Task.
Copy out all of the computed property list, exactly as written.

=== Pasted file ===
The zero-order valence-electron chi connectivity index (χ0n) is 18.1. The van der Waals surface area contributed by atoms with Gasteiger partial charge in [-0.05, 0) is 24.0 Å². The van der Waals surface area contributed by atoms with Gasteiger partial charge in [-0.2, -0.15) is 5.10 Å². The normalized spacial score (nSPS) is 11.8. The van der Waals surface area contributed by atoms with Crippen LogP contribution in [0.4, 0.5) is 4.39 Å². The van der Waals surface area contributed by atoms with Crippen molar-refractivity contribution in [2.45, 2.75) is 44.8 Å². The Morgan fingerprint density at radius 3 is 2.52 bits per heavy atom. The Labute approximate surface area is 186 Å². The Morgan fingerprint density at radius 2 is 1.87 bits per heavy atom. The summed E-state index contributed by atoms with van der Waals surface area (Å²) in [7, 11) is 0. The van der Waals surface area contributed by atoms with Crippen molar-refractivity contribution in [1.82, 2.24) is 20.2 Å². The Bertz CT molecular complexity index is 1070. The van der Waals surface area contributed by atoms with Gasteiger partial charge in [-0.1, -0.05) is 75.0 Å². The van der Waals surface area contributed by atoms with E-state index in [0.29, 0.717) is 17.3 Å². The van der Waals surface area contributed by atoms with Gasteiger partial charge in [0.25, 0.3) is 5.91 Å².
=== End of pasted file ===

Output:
The zero-order valence-electron chi connectivity index (χ0n) is 18.1. The van der Waals surface area contributed by atoms with Gasteiger partial charge in [-0.05, 0) is 24.0 Å². The van der Waals surface area contributed by atoms with Gasteiger partial charge in [-0.2, -0.15) is 5.10 Å². The normalized spacial score (nSPS) is 11.8. The van der Waals surface area contributed by atoms with Crippen LogP contribution in [0.4, 0.5) is 4.39 Å². The van der Waals surface area contributed by atoms with Crippen molar-refractivity contribution in [2.45, 2.75) is 44.8 Å². The Morgan fingerprint density at radius 3 is 2.52 bits per heavy atom. The Labute approximate surface area is 186 Å². The Morgan fingerprint density at radius 2 is 1.87 bits per heavy atom. The summed E-state index contributed by atoms with van der Waals surface area (Å²) in [7, 11) is 0. The van der Waals surface area contributed by atoms with Crippen molar-refractivity contribution in [1.82, 2.24) is 20.2 Å². The Bertz CT molecular complexity index is 1070. The van der Waals surface area contributed by atoms with Gasteiger partial charge in [-0.1, -0.05) is 75.0 Å². The van der Waals surface area contributed by atoms with E-state index in [0.29, 0.717) is 17.3 Å². The van der Waals surface area contributed by atoms with Gasteiger partial charge in [0.25, 0.3) is 5.91 Å².